Quench & Partitioning (QP) steels: Nanostructure and Atom Probe Tomography
Quench & Partitioning (QP) steels are characterized by an excellent balance of high tensile strength and good elongation with similar chemical compositions as
conventional TRIP steels. They are produced via the Q&P process which consists of a quenching and a partitioning step. In the quenching step, fully austenitized or
intercritically annealed steels are quenched to temperatures (referred to as the “quench temperature”) below the martensite start (Ms) temperature but above the martensite finish (Mf) temperature in
order to form a controlled volume fraction of martensite. The quenched steels are then held at the same or higher temperatures than the quench temperature during the subsequent partitioning
step. Austenite that prevails after quenching is considered to be stabilized through carbon partitioning from martensite into the
austenite during the partitioning treatment. The resultant microstructures of the steels mainly consist of tempered martensite and retained austenite so that a higher strength can be achieved as
compared to conventional TRIP steels.
Carbon partitioning between ferritic and austenitic phases is essential for all austenite stabilization phenomena in most advanced steels such as those encountered in the Q&P process. The atomistic analysis of carbon partitioning in Q&P alloys is, however, challenging owing to the overlap of several competing phenomena during the partitioning step. It has been suggested that the carbon partitioning from martensite into austenite is controlled by the constrained carbon equilibrium (CCE) criterion. This criterion aims at predicting the carbon concentration in austenite under the condition that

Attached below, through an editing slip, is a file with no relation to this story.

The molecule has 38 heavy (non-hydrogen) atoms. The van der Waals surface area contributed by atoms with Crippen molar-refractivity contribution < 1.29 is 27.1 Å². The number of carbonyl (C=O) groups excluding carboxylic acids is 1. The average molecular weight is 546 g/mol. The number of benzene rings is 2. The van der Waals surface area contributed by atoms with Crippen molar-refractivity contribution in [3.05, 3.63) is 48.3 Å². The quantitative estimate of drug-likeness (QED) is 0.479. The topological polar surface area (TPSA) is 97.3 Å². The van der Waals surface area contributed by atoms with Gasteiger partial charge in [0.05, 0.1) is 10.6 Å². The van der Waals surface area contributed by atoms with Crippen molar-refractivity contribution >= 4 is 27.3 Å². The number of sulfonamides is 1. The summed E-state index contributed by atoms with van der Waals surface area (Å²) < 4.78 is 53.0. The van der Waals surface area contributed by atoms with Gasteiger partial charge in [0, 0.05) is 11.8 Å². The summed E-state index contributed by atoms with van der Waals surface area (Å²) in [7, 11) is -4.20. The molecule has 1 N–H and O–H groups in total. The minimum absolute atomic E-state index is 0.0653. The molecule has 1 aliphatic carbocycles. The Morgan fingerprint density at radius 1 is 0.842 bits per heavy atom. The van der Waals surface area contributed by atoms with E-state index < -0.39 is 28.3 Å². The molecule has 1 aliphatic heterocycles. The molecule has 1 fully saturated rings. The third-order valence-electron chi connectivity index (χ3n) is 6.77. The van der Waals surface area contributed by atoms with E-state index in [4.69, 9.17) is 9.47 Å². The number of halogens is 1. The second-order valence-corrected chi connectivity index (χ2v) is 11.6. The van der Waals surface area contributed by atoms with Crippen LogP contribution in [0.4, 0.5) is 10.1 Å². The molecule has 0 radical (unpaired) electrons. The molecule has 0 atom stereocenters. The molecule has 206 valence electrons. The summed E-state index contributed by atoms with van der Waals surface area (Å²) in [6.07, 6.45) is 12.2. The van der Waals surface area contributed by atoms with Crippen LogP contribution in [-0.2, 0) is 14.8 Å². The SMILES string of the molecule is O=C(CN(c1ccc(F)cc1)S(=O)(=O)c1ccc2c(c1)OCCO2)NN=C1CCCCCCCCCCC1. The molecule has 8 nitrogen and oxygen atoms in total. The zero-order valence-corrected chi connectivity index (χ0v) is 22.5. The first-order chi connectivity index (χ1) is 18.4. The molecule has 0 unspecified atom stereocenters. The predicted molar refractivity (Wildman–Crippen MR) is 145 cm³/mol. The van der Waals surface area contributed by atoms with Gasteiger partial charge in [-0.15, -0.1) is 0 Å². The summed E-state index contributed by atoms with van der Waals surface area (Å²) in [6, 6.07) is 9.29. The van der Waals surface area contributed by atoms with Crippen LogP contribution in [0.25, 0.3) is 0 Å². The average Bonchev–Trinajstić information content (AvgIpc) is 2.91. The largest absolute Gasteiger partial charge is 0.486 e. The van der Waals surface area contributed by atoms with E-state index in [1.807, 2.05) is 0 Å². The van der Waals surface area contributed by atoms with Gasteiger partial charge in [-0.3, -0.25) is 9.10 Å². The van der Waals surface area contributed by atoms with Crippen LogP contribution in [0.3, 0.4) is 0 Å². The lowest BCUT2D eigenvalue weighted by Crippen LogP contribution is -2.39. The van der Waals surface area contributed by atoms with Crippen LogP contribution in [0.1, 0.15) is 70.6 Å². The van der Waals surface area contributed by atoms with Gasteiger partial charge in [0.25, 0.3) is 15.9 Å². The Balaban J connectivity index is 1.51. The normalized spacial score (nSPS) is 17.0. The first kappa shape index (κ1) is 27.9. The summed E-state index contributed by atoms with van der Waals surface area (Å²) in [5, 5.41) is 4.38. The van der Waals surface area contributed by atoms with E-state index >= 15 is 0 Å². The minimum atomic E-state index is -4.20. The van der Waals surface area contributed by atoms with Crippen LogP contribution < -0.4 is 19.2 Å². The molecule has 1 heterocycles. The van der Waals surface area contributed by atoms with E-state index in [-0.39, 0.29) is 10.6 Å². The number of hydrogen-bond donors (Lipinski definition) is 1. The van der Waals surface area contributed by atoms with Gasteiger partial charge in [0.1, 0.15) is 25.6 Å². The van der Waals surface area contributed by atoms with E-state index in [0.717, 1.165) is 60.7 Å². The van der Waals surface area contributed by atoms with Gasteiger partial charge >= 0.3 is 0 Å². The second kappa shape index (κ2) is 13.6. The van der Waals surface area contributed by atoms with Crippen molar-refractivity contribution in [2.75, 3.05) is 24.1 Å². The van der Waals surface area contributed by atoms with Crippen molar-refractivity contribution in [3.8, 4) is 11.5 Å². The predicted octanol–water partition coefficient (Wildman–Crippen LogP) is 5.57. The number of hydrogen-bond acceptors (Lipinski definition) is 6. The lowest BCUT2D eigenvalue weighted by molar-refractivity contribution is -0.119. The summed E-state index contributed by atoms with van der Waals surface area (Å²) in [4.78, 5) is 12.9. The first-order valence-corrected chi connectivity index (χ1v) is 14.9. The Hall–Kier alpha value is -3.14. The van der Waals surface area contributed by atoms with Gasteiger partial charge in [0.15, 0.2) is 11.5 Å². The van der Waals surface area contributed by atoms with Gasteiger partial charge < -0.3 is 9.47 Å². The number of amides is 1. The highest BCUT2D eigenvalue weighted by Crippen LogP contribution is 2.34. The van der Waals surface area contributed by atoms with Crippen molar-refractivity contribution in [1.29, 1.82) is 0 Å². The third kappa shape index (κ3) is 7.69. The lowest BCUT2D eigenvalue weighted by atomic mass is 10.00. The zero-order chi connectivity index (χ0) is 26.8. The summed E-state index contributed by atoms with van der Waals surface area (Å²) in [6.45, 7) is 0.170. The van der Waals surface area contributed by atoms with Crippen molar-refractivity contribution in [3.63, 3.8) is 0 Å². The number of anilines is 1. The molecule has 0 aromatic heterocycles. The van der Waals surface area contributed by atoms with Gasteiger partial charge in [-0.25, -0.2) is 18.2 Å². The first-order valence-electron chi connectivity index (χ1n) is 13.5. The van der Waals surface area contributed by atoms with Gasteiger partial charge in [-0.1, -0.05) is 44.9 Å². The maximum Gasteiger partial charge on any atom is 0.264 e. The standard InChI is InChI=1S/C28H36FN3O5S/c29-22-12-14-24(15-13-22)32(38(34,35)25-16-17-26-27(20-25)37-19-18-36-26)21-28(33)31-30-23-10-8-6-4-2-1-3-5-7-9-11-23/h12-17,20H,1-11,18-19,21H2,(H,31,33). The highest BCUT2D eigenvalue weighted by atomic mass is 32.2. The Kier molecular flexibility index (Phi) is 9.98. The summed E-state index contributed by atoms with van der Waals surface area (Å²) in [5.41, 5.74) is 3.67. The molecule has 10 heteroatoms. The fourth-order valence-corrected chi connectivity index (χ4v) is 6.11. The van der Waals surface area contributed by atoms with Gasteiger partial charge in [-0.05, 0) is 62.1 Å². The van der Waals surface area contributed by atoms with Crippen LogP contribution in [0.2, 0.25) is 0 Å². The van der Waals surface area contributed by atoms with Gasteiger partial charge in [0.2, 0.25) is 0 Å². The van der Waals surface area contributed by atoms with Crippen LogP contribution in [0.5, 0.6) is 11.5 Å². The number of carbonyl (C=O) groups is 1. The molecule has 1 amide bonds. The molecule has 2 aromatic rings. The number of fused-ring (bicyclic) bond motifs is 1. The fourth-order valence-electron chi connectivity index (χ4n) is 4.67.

(1) an identical carbon chemical potential exists in both ferrite (or martensite) and austenite;
(2) the atomic balancing proceeds under the assumption that the interface between ferrite and austenite does not migrate.
Therefore, this model does not account for the volume expansion frequently observed during the partitioning step. Possible reasons to explain the volume expansion are the bainite transformation or the migration of martensite/austenite interface, in cases where the partitioning temperature is above the Ms temperature. The bainite transformation can also contribute to carbon enrichment into the remaining austenite if carbide precipitation is suppressed, for example, through the addition of Si. The migration of the martensite/austenite interface should also have some influence on carbon enrichment into austenite. Therefore, it is essential to separate the contributions to the carbon enrichment into austenite during the Q&P heat treatment caused by the carbon partitioning from martensite from that caused by the other possible mechanisms mentioned above.
Acta Materialia 65 (2014) 215-228
Yuki Toji, Hiroshi Matsuda, Michael Herbig, Pyuck-Pa Choi, Dierk Raabe